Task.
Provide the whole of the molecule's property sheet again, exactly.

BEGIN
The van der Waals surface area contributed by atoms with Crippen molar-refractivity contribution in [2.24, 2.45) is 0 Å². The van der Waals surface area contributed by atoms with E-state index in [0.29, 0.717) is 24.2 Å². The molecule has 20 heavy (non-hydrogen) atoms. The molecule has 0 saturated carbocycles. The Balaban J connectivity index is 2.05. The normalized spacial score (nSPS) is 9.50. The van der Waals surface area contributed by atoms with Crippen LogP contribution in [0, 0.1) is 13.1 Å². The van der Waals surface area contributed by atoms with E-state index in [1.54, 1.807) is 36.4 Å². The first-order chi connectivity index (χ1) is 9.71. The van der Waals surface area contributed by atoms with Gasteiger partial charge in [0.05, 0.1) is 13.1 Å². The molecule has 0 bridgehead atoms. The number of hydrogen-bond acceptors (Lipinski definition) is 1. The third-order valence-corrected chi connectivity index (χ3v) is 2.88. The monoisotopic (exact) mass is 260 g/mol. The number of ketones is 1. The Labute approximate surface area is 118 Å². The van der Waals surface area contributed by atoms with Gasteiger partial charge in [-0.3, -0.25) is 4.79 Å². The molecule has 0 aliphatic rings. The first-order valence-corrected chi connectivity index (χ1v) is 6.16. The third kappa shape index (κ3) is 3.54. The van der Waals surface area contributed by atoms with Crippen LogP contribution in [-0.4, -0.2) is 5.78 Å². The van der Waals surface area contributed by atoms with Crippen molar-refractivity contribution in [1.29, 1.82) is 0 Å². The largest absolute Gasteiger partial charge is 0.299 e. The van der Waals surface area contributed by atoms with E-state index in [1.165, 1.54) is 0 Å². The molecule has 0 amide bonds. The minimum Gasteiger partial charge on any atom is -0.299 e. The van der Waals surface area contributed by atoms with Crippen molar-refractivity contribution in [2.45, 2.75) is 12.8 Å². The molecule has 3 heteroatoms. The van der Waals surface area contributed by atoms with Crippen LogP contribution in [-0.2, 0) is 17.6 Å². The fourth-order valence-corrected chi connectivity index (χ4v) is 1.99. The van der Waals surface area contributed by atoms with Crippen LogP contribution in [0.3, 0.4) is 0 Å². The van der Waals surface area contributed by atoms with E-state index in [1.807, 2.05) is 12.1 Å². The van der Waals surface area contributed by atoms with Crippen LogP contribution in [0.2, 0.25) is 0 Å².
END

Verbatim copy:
The van der Waals surface area contributed by atoms with Crippen molar-refractivity contribution in [2.24, 2.45) is 0 Å². The van der Waals surface area contributed by atoms with E-state index in [0.29, 0.717) is 24.2 Å². The molecule has 20 heavy (non-hydrogen) atoms. The molecule has 0 saturated carbocycles. The Balaban J connectivity index is 2.05. The normalized spacial score (nSPS) is 9.50. The van der Waals surface area contributed by atoms with Crippen LogP contribution in [0, 0.1) is 13.1 Å². The van der Waals surface area contributed by atoms with E-state index in [1.54, 1.807) is 36.4 Å². The first-order chi connectivity index (χ1) is 9.71. The van der Waals surface area contributed by atoms with Gasteiger partial charge in [0.05, 0.1) is 13.1 Å². The molecule has 0 bridgehead atoms. The number of hydrogen-bond acceptors (Lipinski definition) is 1. The third-order valence-corrected chi connectivity index (χ3v) is 2.88. The monoisotopic (exact) mass is 260 g/mol. The number of ketones is 1. The Labute approximate surface area is 118 Å². The van der Waals surface area contributed by atoms with Gasteiger partial charge in [-0.3, -0.25) is 4.79 Å². The molecule has 0 aliphatic rings. The first-order valence-corrected chi connectivity index (χ1v) is 6.16. The third kappa shape index (κ3) is 3.54. The van der Waals surface area contributed by atoms with Crippen LogP contribution in [-0.4, -0.2) is 5.78 Å². The van der Waals surface area contributed by atoms with Crippen molar-refractivity contribution in [1.29, 1.82) is 0 Å². The largest absolute Gasteiger partial charge is 0.299 e. The van der Waals surface area contributed by atoms with E-state index in [1.165, 1.54) is 0 Å². The molecule has 0 amide bonds. The minimum Gasteiger partial charge on any atom is -0.299 e. The van der Waals surface area contributed by atoms with Crippen molar-refractivity contribution in [2.45, 2.75) is 12.8 Å². The molecule has 3 heteroatoms. The van der Waals surface area contributed by atoms with Crippen LogP contribution in [-0.2, 0) is 17.6 Å². The fourth-order valence-corrected chi connectivity index (χ4v) is 1.99. The van der Waals surface area contributed by atoms with Crippen LogP contribution in [0.3, 0.4) is 0 Å². The van der Waals surface area contributed by atoms with E-state index in [1.807, 2.05) is 12.1 Å². The van der Waals surface area contributed by atoms with Crippen LogP contribution in [0.2, 0.25) is 0 Å².